nep-pke New Economics Papers
on Post Keynesian Economics
Issue of 2012‒10‒13
two papers chosen by
Karl Petrick
University of the West Indies

  1. The Problem with Structural Unemployment in the U.S. By Dean Baker
  2. Venezuela's Economic Recovery: Is It Sustainable? By Jake Johnston; Mark Weisbrot

  1. By: Dean Baker
    Abstract: Following the most recent recession, an attempt has been made to explain current levels of unemployment as resulting from structural unemployment, or a mismatch between the skills of the unemployed and the types of jobs available. The evidence, however, indicates that the issue is actually a lack of aggregate demand. Since accepting one of these views over the other will lead to very different policy solutions, it is important to accurately assess the cause of unemployment. This issue brief finds that the evidence is overwhelming consistent with the view that a lack of demand, caused by the collapse of the housing bubble is at the root of U.S. unemployment. in this context, measures that focus on improving skills - a remedy for structural unemployment - will have little effect on overall employment.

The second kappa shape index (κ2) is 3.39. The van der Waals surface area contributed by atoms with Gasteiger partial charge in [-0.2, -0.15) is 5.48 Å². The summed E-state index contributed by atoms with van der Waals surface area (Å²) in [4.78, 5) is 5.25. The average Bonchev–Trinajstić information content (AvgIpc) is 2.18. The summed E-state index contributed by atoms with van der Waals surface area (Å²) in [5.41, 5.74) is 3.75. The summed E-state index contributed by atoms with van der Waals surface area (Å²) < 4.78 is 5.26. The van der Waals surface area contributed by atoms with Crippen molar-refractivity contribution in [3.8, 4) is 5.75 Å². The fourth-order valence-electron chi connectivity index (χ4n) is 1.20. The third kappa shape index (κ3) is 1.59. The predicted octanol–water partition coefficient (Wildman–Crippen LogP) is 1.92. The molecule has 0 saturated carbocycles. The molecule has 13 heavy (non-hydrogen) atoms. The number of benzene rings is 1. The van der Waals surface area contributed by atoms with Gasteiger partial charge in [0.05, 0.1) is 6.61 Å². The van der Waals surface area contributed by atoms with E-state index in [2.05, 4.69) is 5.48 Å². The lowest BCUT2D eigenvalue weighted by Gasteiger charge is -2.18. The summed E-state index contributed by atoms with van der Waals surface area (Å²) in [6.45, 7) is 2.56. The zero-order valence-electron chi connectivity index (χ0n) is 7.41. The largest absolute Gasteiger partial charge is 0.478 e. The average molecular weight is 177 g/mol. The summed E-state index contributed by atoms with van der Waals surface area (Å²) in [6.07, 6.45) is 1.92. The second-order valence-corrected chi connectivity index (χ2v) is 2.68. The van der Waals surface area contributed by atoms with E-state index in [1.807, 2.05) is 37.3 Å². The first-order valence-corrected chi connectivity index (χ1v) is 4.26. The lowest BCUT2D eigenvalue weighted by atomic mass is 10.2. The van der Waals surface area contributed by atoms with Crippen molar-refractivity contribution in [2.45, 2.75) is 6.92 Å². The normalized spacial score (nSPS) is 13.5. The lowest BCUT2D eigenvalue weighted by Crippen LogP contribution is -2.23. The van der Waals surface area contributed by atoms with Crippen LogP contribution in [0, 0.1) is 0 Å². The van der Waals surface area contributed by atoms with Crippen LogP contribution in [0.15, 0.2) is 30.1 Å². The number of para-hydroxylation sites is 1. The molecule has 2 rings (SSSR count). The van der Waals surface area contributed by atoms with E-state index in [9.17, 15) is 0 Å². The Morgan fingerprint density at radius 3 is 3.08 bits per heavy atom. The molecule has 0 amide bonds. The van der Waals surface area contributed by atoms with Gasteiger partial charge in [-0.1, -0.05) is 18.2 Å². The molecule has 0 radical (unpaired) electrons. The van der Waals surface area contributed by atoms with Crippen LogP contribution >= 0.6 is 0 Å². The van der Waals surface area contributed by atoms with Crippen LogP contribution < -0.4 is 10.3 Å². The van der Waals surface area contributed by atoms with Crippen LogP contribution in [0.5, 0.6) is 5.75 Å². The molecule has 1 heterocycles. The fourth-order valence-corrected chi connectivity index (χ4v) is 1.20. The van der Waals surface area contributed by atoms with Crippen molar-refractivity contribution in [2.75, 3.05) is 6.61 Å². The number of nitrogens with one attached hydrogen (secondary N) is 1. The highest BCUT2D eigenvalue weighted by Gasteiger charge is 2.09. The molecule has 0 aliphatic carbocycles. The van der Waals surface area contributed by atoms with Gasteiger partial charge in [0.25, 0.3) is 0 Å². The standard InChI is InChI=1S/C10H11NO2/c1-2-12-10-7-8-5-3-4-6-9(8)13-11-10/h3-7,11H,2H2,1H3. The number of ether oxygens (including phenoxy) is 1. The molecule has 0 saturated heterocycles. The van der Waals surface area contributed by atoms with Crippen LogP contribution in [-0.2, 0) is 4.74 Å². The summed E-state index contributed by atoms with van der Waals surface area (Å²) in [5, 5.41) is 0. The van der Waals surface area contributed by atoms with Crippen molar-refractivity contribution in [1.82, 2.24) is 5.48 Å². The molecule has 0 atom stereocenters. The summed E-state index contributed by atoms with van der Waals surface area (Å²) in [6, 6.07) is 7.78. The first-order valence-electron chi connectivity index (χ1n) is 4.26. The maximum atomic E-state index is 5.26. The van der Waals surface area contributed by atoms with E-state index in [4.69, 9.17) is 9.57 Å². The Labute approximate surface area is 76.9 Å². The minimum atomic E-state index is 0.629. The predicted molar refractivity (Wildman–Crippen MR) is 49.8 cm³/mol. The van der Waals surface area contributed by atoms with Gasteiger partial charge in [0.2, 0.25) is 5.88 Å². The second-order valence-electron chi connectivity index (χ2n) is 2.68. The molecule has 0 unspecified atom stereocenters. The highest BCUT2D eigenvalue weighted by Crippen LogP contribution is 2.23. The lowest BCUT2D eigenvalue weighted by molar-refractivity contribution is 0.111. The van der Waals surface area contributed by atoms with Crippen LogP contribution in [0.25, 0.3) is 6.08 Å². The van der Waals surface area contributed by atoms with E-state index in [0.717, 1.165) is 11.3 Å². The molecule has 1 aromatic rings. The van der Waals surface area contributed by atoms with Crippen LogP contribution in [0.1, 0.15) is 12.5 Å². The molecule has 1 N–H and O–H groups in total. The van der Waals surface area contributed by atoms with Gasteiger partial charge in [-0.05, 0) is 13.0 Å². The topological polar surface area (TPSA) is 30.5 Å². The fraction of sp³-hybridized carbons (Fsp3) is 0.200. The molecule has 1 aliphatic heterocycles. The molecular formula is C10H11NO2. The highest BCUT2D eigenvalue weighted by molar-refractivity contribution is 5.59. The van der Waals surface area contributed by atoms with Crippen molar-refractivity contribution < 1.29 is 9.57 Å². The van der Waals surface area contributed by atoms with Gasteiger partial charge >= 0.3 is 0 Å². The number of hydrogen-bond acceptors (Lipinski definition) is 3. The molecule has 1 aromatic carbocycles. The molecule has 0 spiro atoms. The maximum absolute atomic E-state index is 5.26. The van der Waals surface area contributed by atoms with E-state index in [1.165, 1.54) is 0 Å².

Keywords: unemployment, politics, structural unemployment
    JEL: J J0 J01 J08 J2 J21 J22 J23 J6 J64 J68
    Date: 2012–10
  2. By: Jake Johnston; Mark Weisbrot
    Abstract: Venezuela’s current growth is generally described as unsustainable, with various negative scenarios put forth, including spiraling debt, inflation, and balance of payments crises. However, these pessimistic forecasts have been far off the mark for most of the past decade. This paper looks at the available economic data to see if Venezuela’s economic recovery could be sustained, or even accelerated. It finds that Venezuela’s current economic growth is sustainable and could continue at the current pace or higher for many years.
    Keywords: Venezuela,economy,growth,macroeconomics,elections,recession, external debt
    JEL: F F1 F2 F3 F33 F34 I I1 I12 I18 O O4 O47 O5 O54 O57 E E6 E5 E52 E58 E52
    Date: 2012–09

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